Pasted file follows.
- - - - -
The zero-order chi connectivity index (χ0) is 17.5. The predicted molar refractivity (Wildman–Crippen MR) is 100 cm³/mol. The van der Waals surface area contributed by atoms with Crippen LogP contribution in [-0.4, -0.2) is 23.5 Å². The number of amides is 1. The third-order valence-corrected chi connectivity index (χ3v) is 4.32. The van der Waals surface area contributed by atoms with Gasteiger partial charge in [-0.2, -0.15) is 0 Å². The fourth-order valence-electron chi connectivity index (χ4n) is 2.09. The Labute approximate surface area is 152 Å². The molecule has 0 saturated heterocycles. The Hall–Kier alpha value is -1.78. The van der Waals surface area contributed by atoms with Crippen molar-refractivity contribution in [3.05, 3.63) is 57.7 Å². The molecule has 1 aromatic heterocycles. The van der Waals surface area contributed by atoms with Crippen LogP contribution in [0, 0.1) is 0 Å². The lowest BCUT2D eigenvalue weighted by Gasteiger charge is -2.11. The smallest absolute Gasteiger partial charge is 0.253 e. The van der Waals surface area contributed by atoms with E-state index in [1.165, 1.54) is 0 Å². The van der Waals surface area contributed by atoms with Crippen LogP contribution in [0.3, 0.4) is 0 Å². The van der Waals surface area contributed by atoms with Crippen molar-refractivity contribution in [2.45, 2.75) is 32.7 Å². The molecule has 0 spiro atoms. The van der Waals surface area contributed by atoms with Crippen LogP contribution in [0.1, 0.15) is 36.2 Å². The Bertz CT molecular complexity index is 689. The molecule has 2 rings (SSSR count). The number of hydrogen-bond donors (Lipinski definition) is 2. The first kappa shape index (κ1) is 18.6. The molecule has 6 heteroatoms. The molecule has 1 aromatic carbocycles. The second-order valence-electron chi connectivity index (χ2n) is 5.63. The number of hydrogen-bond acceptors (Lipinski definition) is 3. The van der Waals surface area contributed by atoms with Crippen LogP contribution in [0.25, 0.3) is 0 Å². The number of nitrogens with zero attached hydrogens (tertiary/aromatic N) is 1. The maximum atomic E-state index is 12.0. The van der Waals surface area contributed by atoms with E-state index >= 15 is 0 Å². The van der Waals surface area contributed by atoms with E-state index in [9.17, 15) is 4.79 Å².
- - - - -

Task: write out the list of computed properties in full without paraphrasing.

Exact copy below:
The zero-order chi connectivity index (χ0) is 17.5. The predicted molar refractivity (Wildman–Crippen MR) is 100 cm³/mol. The van der Waals surface area contributed by atoms with Crippen LogP contribution in [-0.4, -0.2) is 23.5 Å². The number of amides is 1. The third-order valence-corrected chi connectivity index (χ3v) is 4.32. The van der Waals surface area contributed by atoms with Gasteiger partial charge in [-0.2, -0.15) is 0 Å². The fourth-order valence-electron chi connectivity index (χ4n) is 2.09. The Labute approximate surface area is 152 Å². The molecule has 0 saturated heterocycles. The Hall–Kier alpha value is -1.78. The van der Waals surface area contributed by atoms with Crippen molar-refractivity contribution in [3.05, 3.63) is 57.7 Å². The molecule has 1 aromatic heterocycles. The van der Waals surface area contributed by atoms with Crippen LogP contribution in [0, 0.1) is 0 Å². The lowest BCUT2D eigenvalue weighted by Gasteiger charge is -2.11. The smallest absolute Gasteiger partial charge is 0.253 e. The van der Waals surface area contributed by atoms with E-state index in [1.165, 1.54) is 0 Å². The van der Waals surface area contributed by atoms with Crippen LogP contribution in [0.3, 0.4) is 0 Å². The van der Waals surface area contributed by atoms with Crippen molar-refractivity contribution in [2.45, 2.75) is 32.7 Å². The molecule has 0 spiro atoms. The van der Waals surface area contributed by atoms with Crippen LogP contribution in [0.1, 0.15) is 36.2 Å². The Bertz CT molecular complexity index is 689. The molecule has 2 rings (SSSR count). The number of hydrogen-bond donors (Lipinski definition) is 2. The first kappa shape index (κ1) is 18.6. The molecule has 6 heteroatoms. The molecule has 1 aromatic carbocycles. The second-order valence-electron chi connectivity index (χ2n) is 5.63. The number of hydrogen-bond acceptors (Lipinski definition) is 3. The van der Waals surface area contributed by atoms with Crippen LogP contribution in [0.25, 0.3) is 0 Å². The number of nitrogens with zero attached hydrogens (tertiary/aromatic N) is 1. The maximum atomic E-state index is 12.0. The van der Waals surface area contributed by atoms with E-state index >= 15 is 0 Å². The van der Waals surface area contributed by atoms with E-state index in [9.17, 15) is 4.79 Å².